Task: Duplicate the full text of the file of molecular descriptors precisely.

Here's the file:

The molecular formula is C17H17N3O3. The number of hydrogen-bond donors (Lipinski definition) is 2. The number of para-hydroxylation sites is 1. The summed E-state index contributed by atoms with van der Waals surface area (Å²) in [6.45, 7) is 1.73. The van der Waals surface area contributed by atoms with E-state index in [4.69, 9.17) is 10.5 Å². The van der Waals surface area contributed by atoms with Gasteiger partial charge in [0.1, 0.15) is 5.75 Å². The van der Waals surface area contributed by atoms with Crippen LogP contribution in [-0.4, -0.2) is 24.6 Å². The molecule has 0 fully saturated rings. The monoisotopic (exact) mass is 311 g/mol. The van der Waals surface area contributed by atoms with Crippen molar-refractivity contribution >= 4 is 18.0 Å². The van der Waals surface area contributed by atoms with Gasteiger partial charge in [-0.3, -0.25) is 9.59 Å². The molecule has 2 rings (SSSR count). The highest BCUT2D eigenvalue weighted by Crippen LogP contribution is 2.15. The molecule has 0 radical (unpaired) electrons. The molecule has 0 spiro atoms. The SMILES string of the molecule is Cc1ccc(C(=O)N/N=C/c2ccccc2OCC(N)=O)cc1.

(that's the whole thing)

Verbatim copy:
The molecular formula is C17H17N3O3. The number of hydrogen-bond donors (Lipinski definition) is 2. The number of para-hydroxylation sites is 1. The summed E-state index contributed by atoms with van der Waals surface area (Å²) in [6.45, 7) is 1.73. The van der Waals surface area contributed by atoms with E-state index in [4.69, 9.17) is 10.5 Å². The van der Waals surface area contributed by atoms with Gasteiger partial charge in [0.1, 0.15) is 5.75 Å². The van der Waals surface area contributed by atoms with Crippen LogP contribution in [-0.4, -0.2) is 24.6 Å². The molecule has 0 fully saturated rings. The monoisotopic (exact) mass is 311 g/mol. The van der Waals surface area contributed by atoms with Crippen molar-refractivity contribution >= 4 is 18.0 Å². The van der Waals surface area contributed by atoms with Gasteiger partial charge in [-0.3, -0.25) is 9.59 Å². The molecule has 2 rings (SSSR count). The highest BCUT2D eigenvalue weighted by Crippen LogP contribution is 2.15. The molecule has 0 radical (unpaired) electrons. The molecule has 0 spiro atoms. The SMILES string of the molecule is Cc1ccc(C(=O)N/N=C/c2ccccc2OCC(N)=O)cc1.